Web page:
- Beers are grouped by Category number. All IPAs for example will be Category 14. Note that there are three subcategories in 14. 14A English IPA, 14B American IPA, and 14C Imperial IPA.
- Beers may or may not be separated by sub category. Remember you will be judged on the sub-category you selected for your beer.
- 1st round beers are judged in groups of 5 or 6 called "Flights" Judges will taste one beer at a time and complete the score sheet for that entry. Often the judges collaborate with each other and come to a consensus overall on the beer. Each judge will maintain his/her own scoring and comments on the scoring sheet.
- One or more beers from the Flight may be "Pushed" to the second round. Generally the highest score in the flight will go to the second round, but if there are three fabulous and high scoring beers, all three can be "Pushed" based on the judges discretion.
- 2nd round consists of a Flight of beers and several judges. They line up the beers in order, taste them and discuss them as they sample. From that flight, the judges will one by one eliminate beers, and decide upon the best beer, second best and then third best. Keep in mind, that all are still judged against the sub-category, even though different sub-categories in the same category will be present.
- Most competitions will do a Best of Show Award, which is basically another second round type judging with the second round winners which have been nominated.
4. Understand the Scoring: A perfect score is a 50 of 50 possibly points, with points allocated based on the following criteria.
- Aroma - 12 points
- Appearance - 3 points
- Flavor - 20 points
- Mouthfeel - 5 points
- Overall Impression - 10 points
Notice that the Style Guidelines are broken out with descriptions in these same criteria. Remembet that each criteria is judged according to the style. A great hop aroma may be lovely, but it will score low as a Belgian Witbier. The Overall Impression gives the judge offers his/her impressions of the beer, often offering input for improvement and praise for what was nicely done. Judges are cognizant to offer productive feedback, while being truthful. It does no one any good to be told to give up brewing and take up knitting, for example.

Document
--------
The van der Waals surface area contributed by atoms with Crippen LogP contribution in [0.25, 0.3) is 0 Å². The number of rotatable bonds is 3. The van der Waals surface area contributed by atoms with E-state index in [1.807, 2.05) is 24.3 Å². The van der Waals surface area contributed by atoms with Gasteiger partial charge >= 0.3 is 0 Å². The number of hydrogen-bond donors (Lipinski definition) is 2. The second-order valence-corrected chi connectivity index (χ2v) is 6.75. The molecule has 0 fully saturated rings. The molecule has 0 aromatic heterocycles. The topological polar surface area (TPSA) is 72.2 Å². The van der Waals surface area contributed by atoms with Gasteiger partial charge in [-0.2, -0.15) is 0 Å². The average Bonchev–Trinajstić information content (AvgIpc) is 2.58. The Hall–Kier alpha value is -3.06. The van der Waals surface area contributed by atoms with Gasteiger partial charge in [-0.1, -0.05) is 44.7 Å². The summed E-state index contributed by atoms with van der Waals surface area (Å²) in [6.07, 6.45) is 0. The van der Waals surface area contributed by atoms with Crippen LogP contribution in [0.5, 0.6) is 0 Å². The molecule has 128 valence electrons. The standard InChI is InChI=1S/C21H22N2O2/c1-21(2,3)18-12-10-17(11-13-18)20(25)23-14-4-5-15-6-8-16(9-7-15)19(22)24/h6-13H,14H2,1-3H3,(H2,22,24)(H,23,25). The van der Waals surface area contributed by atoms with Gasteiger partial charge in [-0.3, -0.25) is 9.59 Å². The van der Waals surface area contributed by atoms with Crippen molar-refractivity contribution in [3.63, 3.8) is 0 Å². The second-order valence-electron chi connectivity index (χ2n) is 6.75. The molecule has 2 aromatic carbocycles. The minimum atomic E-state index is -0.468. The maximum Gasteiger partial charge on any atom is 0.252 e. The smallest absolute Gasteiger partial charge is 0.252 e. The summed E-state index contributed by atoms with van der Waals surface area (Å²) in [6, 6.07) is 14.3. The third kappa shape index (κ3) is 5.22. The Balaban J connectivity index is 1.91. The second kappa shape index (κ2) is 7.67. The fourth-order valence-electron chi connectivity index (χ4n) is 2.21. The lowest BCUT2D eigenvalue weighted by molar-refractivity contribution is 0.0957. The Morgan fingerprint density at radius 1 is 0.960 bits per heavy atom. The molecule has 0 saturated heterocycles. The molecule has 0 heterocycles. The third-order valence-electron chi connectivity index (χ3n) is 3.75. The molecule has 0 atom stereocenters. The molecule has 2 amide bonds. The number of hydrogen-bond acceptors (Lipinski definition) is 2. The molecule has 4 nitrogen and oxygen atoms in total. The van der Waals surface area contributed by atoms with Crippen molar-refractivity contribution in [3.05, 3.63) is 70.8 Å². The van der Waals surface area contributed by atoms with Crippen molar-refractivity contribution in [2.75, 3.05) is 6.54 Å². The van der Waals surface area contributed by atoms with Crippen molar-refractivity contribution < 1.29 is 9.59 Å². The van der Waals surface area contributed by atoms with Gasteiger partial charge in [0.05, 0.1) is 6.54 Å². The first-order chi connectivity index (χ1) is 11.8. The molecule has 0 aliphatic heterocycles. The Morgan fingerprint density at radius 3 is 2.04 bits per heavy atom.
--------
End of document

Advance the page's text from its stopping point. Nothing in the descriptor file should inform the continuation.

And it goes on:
Review the Style Guidelines and work toward crafting the beer to fit into the characteristics of the particular style. Pay attention to the number of points for each criteria also. A cloudy beer can be difficult to avoid, so rest assured that the maximum it will cost you is three points. Similarly, the mouthfeel won't cost you too much. Over or under carbonating fall into this criteria. The point allocations allow you to focus on the flavor, aroma, and presenting a great Overall Impression to the judge.
To the wild experimenters it may not sound as fun. Realize though that these styles have stood the test of time and often come with rich history. And a word of caution...you may find it quite rewarding to brew a classic example of a style. It's about learning, experimenting, working on the process and the ingredients and ultimately hitting a style and making a great beer.
Once you win in a competition, your friends will approach and taste your beers differently. That is when the real pressure to continue to make good beer begins. A metal says congratulations, you have brewed a beer that doesn't suck. It's your responsibility to continue to brew great beers while you improve upon your process and knowledge. And oh yeah, remember to have fun!